Also, the Najib government’s decision to get The Royal Commission of Inquiry (RCI) on Illegal Immigrants in Sabah is of recent vintage, and can win favours for the BN. Natives disgruntlement owing to disadvantages due to the presence of huge numbers of illegals becoming instant Malaysians and Bumiputras. Najib and the Federal Government seriously addressing it by having the RCI on illegals, along with the Lahad Datu drama, makes for a strong force. After all, the defeat of Haris Salleh in 1985‘ was scripted similarly, combining agricultural disgruntlement and fear of illegals reverse taking over of Sabah and sentiments of regional disadvantage.

To the advantage of the Barisan National is the fact that there is no state-wide anti-incumbency even after a decade-long rule by Musa Aman. Economic indicators are certainly robust, with state GDP growth rates averaging 6 to 7 per cent or more (between 2003-12). Interestingly, Musa Aman has raised it to a campaign pitch, telling everyone to “learn” from the Sabah growth story. The sectoral composition of this growth rate, particularly the advances in construction, agriculture and tourism, have received wide attention. Although there have been disputes whether the growth has been as high as Musa Aman claims, even modest estimates available accept agriculture grew at higher than national average at around ten per cent or more. Economists also note the significance of the consistently high growth rate in the agriculture, construction and the tourism sector, notwithstanding the constraints it faces.

But electoral competition, and even more electoral victories, are not simple outcomes of people calculating the benefits of policies and voting for political leaders who set the regional economy right. Were this hypothesis correct, why would Premier Najib Tun Razak have announced a series of cash incentives a year before the May poll dates set in? These include promises of farm loan and free internet usage, electricity bill waivers, enhanced allowances to security personals and civil servants, allowances for youth earning less than RM2000 and payment of arrears to teachers among others and the BR1M and many more goodies. Even the kampong headman has been promised a increase in allowances. The cash transfers build a new constituency of supporters, while countering some of the opposition from the lower bureaucracy and the poor. Advantage to Musa Aman again.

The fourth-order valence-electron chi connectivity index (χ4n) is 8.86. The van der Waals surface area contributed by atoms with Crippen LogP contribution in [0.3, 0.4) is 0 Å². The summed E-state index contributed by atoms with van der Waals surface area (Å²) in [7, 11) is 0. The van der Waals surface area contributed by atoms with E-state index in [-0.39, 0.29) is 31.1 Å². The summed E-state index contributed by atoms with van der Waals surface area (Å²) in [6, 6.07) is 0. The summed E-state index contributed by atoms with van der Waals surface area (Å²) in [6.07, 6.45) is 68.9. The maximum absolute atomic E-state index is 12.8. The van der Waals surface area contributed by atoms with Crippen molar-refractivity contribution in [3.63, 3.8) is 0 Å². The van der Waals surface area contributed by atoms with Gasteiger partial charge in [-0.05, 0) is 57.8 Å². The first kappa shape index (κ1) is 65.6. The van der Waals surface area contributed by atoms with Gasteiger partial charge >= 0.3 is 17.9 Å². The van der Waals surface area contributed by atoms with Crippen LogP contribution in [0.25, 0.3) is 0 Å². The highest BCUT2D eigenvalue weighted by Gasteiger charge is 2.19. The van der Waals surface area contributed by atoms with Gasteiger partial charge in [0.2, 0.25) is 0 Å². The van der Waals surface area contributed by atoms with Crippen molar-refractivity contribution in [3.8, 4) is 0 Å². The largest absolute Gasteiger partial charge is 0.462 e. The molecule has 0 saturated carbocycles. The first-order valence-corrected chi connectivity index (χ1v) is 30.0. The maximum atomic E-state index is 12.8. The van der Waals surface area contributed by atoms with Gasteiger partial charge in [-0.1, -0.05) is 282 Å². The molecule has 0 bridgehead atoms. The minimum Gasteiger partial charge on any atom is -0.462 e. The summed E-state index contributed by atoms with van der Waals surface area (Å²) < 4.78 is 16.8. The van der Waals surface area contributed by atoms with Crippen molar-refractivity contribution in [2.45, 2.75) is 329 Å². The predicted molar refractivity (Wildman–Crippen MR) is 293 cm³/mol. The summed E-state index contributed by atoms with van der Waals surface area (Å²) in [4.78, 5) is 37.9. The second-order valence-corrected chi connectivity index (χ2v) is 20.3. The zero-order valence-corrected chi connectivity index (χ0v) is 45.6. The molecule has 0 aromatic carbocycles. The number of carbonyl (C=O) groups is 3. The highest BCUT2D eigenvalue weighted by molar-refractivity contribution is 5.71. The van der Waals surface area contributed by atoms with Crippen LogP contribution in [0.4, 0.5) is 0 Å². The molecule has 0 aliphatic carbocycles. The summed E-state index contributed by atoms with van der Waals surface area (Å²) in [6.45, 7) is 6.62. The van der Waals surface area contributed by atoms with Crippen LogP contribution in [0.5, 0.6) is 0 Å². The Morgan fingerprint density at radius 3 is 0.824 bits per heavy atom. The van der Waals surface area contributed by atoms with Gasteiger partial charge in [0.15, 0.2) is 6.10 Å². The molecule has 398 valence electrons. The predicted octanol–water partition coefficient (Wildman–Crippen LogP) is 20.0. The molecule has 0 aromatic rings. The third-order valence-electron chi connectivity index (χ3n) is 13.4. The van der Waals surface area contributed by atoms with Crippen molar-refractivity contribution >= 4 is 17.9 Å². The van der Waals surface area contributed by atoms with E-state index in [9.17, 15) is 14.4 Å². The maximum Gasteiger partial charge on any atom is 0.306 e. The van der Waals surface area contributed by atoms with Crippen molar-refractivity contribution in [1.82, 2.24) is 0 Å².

Of greater bearing for electoral fortunes is Musa Aman’s use of political vocabulary and tailoring the campaign language to hype his achievements and castigate the opposition. In state wide ceramahs, the opposition are his target, as if the party’s state unit led by Lajim Hj Okim, Wilfred Bumburing, Dr Jeffrey Kitingan and Anwar Ibrahim has no bearing. To malign the image further, Musa Aman adds that the “Pakatan Rakyat and the local opposition is not united and cannot really be trusted.”

Coming back to the three generalisations I began with, it is the first of which the chances seem highly likely. But Musa Aman’s victory is unlikely to be attained without competition from the local unit of the opposition front. The opposition front has also made pro-poor election promises of housing and employment for the poor, reduction of petrol prices, abolition of PTPTN and Sabah rights. How well they are able to sustain these as campaign issues, and combine their attack along with the challenges from UMNO dissidents, may have very little implications for this election.

The second generalisation about “a bigger role for Musa Aman” for the moment seems to be a ploy to hype the leader into a “larger than real” stature, and is certainly a political statement intended for local Sabah consumption. Finally, robust growth notwithstanding, Musa is not relying on these laurels alone. So also the opposition, which has understood that growth pursued in a certain way produces grievances amongst the displaced and the rural poor, and these can be woven into a counter-campaign strategy. In conclusion, it is advantage Musa Aman, but the battle is yet to be fought.